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Do you ever wonder why relationship has to be so hard? Do you find yourself in small rifts with your partner daily or big, blowout arguments sometimes? You're not alone. One of the most common difficulties in relationship can be recurring struggles.
Many of these difficulties can come from our many differences as individuals. Every person is unique. Everyone lives in their own private universe. Each has different thoughts, feelings, behaviors, desires, beliefs, experiences, and perceptions. Our defeats and accomplishments, strengths and weaknesses, interests and passions, personalities and temperaments all vary. So why are we surprised or dismayed when there is conflict? Conflict is a natural part of life; what is unnatural is our response to it.
Many times our response to conflict is to try to change our partner to fit our own rhythm, viewpoints, and set of values. Is it possible that it is this pressure (and not our differences) that creates the conflict? Perhaps if we tried to explore, understand, and honor our partner's differences as faithfully as we try to alter their behavior and habits, there would be very little conflict. What would happen if we sought to support our partner and encourage them to grow and reach their full potential as much as we obsessed and complained about their faults? What if we focused on the positive and highlighted all the good and kind things they do instead of nagging—subtly or overtly—about their idiosyncrasies that annoy us?
Let's face it, it's impossible to change anyone but ourselves. One of our most important jobs in relationship is to build a bridge between two very different universes so that love can flow and expand every day. Below are some questions to ask yourself when you find your relationship hard. Asking yourself these or similar questions will help you remember what is really important to you. By taking a minute to reassess and shift your emotions, you will understand your partner better and gain more appreciation for their differences.
- When you hear yourself saying, "Why can't she/he ...," stop and ask yourself what it is you want. Chances are that what you want (maybe a tidier or more motivated partner or a bigger bank account) is not nearly as important as the relationship you cherish.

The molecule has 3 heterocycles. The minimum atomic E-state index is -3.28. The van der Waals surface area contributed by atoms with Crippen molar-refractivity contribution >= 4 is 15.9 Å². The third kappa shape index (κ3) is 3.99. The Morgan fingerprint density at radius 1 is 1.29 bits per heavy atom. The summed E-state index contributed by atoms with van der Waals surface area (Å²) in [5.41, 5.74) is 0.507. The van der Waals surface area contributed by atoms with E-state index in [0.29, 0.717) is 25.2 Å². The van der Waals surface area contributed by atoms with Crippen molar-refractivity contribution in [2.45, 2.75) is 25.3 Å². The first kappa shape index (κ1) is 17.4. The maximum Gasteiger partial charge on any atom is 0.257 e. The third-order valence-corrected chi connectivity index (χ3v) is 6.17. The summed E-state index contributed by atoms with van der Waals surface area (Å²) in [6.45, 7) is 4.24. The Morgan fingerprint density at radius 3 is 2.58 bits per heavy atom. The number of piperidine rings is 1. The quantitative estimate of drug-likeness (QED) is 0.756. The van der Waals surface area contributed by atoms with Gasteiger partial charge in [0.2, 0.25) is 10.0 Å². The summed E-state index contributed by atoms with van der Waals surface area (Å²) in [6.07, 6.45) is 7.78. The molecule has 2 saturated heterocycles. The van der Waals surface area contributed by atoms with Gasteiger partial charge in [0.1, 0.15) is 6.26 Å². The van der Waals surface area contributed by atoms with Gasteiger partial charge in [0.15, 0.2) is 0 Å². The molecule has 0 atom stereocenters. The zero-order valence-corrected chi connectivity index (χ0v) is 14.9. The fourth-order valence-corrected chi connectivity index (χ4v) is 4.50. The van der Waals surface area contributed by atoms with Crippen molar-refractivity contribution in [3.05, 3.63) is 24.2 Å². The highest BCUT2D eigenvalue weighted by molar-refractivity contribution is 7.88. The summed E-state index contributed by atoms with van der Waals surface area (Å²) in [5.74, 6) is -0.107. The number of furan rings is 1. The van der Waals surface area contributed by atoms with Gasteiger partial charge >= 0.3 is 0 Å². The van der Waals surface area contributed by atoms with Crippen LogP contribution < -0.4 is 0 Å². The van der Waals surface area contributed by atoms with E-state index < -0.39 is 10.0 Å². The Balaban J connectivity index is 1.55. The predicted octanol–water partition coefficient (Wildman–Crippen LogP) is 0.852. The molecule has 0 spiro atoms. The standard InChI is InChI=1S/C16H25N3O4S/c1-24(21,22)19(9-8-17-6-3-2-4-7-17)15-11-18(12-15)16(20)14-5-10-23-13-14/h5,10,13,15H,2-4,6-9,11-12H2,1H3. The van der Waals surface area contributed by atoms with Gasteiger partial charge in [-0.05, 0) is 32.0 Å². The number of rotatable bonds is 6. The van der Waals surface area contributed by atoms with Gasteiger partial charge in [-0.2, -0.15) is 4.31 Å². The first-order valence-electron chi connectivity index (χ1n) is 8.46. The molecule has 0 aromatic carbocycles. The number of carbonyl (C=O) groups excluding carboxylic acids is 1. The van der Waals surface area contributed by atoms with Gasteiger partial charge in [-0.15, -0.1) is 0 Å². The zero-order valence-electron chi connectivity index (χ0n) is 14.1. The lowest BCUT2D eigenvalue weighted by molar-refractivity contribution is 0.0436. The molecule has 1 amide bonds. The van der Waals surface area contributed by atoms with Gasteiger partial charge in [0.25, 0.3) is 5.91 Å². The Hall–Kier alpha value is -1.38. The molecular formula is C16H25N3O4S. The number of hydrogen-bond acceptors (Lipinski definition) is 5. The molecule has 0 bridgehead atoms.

- When you begin to argue, ask yourself, "Do I want to be right or do I want to be close?"
- When you get frustrated because your partner doesn't do what was expected, ask yourself, "Did we really have an agreement, or did I pressure them to go along?"
- When you feel misunderstood and start doubting how much your partner really cares about you, ask yourself, "How true is this? Are there other ways they show me they care?" Find these caring ways and keep them securely in the foreground of your mind.
- When you're angry because your partner seems more plugged into the TV or their ipad than being with you, ask yourself, "Have I been ignoring him/her lately?" And decide that's it time to carve out some special time together.
Every moment is a choice to love. Love doesn't just happen. So next time your relationship seems harder than it's worth, dig deep, then identify and recall what's really important to you. Seek to understand rather than change the person you love. Honor their differences and find the gifts their unique qualities have come to teach you. Then relationships blossom, and every conflict becomes just one more opportunity for understanding and closeness.
Jennifer Williams' passion lies in helping parents and couples create loving and harmonious homes and communities where everyone can thrive. Jennifer's life mission is to give children and families the support and skills they need to flourish and to help build a society in which all children are loved unconditionally.
She is the founder of the Heartmanity Center and is a highly sought-after relationship expert and behavioral consultant with a proven road map to heal relationships from the inside out. Yet, Jennifer still prides herself most in being the mother of 3 grown children and in a happy marriage of 32 years. To learn how to quickly shift your life and relationships, visit www.Heartmanity.com.
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The class has helped me to be more aware and conscious about my children and their behavior. Parenting can feel like walking through fog, not knowing why things turn out the way they do, and not knowing how to influence things.
Your class is a great tool to lift the fog so we, as parents, can see the treasures (children) and help polish them versus scratching and breaking them.
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